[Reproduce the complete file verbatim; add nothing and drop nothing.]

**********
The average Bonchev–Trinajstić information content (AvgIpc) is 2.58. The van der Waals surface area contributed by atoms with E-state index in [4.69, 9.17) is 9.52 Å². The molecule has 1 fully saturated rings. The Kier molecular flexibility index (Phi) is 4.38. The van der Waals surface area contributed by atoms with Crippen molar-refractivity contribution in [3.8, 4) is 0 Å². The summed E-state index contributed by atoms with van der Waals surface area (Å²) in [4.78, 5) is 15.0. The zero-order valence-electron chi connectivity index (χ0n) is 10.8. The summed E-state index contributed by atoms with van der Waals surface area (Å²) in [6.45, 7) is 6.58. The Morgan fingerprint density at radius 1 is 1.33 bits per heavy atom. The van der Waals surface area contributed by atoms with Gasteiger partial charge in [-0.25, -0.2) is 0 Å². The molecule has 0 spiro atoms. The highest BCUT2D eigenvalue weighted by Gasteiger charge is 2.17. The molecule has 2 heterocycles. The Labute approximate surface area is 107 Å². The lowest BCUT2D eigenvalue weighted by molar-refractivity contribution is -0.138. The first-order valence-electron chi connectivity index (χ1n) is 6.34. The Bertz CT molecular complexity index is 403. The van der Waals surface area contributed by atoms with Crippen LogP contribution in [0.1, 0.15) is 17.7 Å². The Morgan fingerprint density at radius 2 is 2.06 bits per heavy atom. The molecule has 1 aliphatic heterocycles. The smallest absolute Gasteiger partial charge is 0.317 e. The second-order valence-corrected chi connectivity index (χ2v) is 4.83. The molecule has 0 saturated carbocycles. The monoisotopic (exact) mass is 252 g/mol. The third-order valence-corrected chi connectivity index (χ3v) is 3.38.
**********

The average Bonchev–Trinajstić information content (AvgIpc) is 2.58. The van der Waals surface area contributed by atoms with E-state index in [4.69, 9.17) is 9.52 Å². The molecule has 1 fully saturated rings. The Kier molecular flexibility index (Phi) is 4.38. The van der Waals surface area contributed by atoms with Crippen molar-refractivity contribution in [3.8, 4) is 0 Å². The summed E-state index contributed by atoms with van der Waals surface area (Å²) in [4.78, 5) is 15.0. The zero-order valence-electron chi connectivity index (χ0n) is 10.8. The summed E-state index contributed by atoms with van der Waals surface area (Å²) in [6.45, 7) is 6.58. The Morgan fingerprint density at radius 1 is 1.33 bits per heavy atom. The van der Waals surface area contributed by atoms with Gasteiger partial charge in [-0.25, -0.2) is 0 Å². The molecule has 0 spiro atoms. The highest BCUT2D eigenvalue weighted by Gasteiger charge is 2.17. The molecule has 2 heterocycles. The Labute approximate surface area is 107 Å². The lowest BCUT2D eigenvalue weighted by molar-refractivity contribution is -0.138. The first-order valence-electron chi connectivity index (χ1n) is 6.34. The Bertz CT molecular complexity index is 403. The van der Waals surface area contributed by atoms with Crippen LogP contribution in [0.1, 0.15) is 17.7 Å². The Morgan fingerprint density at radius 2 is 2.06 bits per heavy atom. The molecule has 1 aliphatic heterocycles. The smallest absolute Gasteiger partial charge is 0.317 e. The second-order valence-corrected chi connectivity index (χ2v) is 4.83. The molecule has 0 saturated carbocycles. The monoisotopic (exact) mass is 252 g/mol. The third-order valence-corrected chi connectivity index (χ3v) is 3.38.